C. P. Ramanujam
|C. P. Ramanujam|
|Born||9 January 1938
Madras, Madras Presidency, British India
|Died||27 October 1974 (age 36)
|Alma mater||Tata Institute of Fundamental Research|
|Awards||Fellow, Indian Academy of Sciences|
|Institutions||Tata Institute of Fundamental Research|
|Doctoral advisor||K. G. Ramanathan|
Chakravarthi Padmanabhan Ramanujam (9 January 1938 – 27 October 1974) was an Indian mathematician who worked in the fields of number theory and algebraic geometry. He was elected a fellow of the Indian Academy of Sciences in 1973.
As David Mumford put it, Ramanujam felt that the spirit of mathematics demanded of him not merely routine developments but the right theorem on any given topic. "He wanted mathematics to be beautiful and to be clear and simple. He was sometimes tormented by the difficulty of these high standards, but in retrospect, it is clear to us how often he succeeded in adding to our knowledge, results both new, beautiful and with a genuinely original stamp".
Early life and education
Ramanujam was born to a Tamil family on 9 January 1938 in Madras (now Chennai), India, as the eldest of seven, to Chakravarthi Srinivasa Padmanabhan. He finished his schooling and joined Loyola College in Madras in 1952. He wanted to specialise in mathematics and he set out to master it with vigour and passion. He also enjoyed music and his favourite musician was Dr. M. D. Ramanathan, a maverick concert musician. His teacher and friend at this time was Father Racine, a missionary who had obtained his doctorate under the supervision of Élie Cartan. With Father Racine's encouragement and recommendation, Ramanujam applied and was admitted to the graduate school at the Tata Institute of Fundamental Research in Bombay. His father had wanted him to join the Indian Statistical Institute in Calcutta as he had passed the entrance exam meritoriously.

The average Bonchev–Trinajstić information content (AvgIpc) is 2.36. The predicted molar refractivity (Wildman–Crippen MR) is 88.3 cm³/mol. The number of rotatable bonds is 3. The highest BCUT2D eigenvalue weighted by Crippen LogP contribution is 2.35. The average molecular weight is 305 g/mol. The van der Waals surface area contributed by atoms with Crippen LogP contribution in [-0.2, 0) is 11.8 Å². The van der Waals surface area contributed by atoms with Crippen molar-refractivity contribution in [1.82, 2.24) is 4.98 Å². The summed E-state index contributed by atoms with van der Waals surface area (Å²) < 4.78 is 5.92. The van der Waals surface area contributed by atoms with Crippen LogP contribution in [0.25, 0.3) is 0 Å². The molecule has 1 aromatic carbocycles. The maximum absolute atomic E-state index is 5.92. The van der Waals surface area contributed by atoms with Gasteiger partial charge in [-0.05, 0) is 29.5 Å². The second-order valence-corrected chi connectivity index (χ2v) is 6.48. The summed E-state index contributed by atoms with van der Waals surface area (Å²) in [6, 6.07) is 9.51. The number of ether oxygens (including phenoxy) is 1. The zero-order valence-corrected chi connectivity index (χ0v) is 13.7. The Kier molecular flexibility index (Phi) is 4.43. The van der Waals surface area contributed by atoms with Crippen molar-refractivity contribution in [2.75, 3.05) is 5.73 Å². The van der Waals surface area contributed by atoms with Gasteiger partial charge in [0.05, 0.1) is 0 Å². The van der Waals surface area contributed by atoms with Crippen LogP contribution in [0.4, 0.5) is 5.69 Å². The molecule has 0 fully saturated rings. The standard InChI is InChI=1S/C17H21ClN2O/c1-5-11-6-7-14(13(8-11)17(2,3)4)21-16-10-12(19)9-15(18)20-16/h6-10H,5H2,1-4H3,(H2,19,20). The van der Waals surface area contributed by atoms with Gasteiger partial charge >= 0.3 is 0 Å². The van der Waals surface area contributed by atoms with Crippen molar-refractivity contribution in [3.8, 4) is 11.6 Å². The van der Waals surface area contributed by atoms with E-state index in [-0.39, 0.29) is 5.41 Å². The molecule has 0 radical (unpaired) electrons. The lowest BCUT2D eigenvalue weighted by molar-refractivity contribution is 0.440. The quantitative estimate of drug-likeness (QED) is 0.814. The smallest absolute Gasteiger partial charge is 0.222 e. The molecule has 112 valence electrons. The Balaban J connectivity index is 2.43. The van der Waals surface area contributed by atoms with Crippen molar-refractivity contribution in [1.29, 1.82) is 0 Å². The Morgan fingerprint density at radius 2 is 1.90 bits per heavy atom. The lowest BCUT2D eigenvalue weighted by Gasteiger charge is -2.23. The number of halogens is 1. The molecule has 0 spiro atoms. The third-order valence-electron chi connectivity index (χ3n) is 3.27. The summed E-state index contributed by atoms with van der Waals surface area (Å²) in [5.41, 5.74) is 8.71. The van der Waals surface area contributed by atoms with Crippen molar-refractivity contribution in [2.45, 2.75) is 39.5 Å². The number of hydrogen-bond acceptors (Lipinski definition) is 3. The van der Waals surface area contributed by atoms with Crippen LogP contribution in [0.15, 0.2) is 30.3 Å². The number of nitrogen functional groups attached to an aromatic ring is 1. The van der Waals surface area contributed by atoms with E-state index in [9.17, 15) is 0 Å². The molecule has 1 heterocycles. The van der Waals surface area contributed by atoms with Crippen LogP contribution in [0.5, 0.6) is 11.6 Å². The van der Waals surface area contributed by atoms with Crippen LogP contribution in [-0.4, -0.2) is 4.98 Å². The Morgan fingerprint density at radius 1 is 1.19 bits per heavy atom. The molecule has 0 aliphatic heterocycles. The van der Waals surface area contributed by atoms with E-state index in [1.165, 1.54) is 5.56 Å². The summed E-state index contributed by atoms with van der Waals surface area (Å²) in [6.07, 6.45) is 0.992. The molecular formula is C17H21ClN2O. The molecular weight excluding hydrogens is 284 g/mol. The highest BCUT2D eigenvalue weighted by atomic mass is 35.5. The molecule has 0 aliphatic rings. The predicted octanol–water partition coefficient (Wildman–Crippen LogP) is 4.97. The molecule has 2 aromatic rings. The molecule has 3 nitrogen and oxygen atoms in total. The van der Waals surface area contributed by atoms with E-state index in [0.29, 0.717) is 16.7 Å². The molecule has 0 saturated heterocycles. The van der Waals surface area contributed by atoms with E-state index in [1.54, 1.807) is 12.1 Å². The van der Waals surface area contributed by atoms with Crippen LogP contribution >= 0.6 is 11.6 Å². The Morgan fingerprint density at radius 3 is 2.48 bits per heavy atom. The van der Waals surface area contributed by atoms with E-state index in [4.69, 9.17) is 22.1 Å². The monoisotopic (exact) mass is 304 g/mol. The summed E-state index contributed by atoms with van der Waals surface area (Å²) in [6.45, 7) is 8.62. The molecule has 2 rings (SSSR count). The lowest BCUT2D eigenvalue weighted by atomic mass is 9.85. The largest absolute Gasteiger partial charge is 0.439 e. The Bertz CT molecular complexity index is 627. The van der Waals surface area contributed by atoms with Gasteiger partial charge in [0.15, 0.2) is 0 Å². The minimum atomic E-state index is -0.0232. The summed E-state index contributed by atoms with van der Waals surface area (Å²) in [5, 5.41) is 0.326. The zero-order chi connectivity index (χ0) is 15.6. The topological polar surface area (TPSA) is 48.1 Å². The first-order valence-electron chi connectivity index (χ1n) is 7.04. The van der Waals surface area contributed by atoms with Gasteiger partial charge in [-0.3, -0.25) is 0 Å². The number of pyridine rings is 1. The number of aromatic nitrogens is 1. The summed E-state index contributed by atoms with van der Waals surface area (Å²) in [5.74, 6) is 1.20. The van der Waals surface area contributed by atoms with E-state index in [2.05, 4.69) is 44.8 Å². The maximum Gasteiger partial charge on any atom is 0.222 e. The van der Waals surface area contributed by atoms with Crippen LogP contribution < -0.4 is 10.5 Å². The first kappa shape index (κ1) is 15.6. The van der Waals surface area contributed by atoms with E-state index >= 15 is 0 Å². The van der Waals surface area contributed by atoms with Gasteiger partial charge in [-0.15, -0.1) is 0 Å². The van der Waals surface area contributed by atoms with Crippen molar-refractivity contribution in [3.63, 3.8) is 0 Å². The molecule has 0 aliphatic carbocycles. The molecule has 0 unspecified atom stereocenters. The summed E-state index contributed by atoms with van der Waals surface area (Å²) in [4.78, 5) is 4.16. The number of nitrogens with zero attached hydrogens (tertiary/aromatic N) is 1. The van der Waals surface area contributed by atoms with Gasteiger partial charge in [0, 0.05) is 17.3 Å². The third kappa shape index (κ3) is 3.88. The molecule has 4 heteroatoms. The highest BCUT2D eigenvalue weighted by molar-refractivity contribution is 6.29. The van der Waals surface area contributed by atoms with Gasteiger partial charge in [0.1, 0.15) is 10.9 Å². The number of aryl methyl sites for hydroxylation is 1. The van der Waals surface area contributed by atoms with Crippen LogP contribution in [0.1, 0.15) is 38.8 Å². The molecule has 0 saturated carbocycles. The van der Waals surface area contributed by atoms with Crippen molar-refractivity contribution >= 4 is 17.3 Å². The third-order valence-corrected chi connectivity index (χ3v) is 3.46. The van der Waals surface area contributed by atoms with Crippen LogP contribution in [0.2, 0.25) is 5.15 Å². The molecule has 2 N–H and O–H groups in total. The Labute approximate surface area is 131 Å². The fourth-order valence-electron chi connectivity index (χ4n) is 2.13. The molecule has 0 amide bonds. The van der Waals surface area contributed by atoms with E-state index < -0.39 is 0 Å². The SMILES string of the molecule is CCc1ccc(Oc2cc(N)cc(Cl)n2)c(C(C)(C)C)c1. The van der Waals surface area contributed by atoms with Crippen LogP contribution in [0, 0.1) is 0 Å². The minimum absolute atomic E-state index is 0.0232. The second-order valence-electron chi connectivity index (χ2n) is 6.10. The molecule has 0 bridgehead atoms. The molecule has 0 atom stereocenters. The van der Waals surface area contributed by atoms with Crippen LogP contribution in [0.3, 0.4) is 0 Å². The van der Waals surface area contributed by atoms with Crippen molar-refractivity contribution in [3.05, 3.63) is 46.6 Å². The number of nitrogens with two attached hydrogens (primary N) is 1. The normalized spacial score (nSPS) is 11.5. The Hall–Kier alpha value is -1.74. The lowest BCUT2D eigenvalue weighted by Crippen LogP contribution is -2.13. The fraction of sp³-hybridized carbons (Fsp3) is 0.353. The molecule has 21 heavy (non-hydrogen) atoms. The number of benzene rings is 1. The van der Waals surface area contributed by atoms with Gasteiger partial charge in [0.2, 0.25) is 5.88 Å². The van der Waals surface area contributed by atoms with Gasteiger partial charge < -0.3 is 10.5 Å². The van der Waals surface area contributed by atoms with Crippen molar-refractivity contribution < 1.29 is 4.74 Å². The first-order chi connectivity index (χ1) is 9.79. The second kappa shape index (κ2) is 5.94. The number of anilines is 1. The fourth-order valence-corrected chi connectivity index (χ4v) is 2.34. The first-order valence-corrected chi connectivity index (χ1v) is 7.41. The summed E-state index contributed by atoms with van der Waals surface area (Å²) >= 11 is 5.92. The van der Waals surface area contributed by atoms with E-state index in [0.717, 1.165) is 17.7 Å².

Ramanujam set out for Mumbai at the age of eighteen to pursue his interest in mathematics. He and his friend and schoolmate Raghavan Narasimhan, and S. Ramanan joined TIFR together in 1957. At the Tata Institute there was a stream of first-rate visiting mathematicians from all over the world. It was a tradition for some graduate student to write up the notes of each course of lectures. Accordingly, Ramanujam wrote up in his first year, the notes of Max Deuring's lectures on Algebraic functions of one variable. It was a nontrivial effort and the notes were written clearly and were well received. The analytical mind was much in evidence in this effort as he could simplify and extend the notes within a short time period. "He could reduce difficult solutions to be simple and elegant due to his deep knowledge of the subject matter" states Ramanan. "Max Deuring's lectures gave him a taste for algebraic number theory. He studied not only algebraic geometry and analytic number theory of which he displayed a deep knowledge but he became an expert in several other allied subjects as well".
On the suggestion of his doctoral advisor, K. G. Ramanathan, he began working on a problem relating to the work of the German number theorist Carl Ludwig Siegel. In the course of proving the main result to the effect that every cubic form in 54 variables over any algebraic number field K had a non-trivial zero over that field, he had also simplified the earlier method of Siegel. He took up Waring's problem in algebraic number fields and got interesting results. In recognition of his work and his contribution to Number Theory, the Institute promoted him to associate professor. He protested against this promotion as 'undeserved', and had to be persuaded to accept the position. He proceeded to write his thesis in 1966 and took his doctoral examination in 1967. Dr. Siegel, who was one of the examiners, was highly impressed with the young man's depth of knowledge and his great mathematical abilities.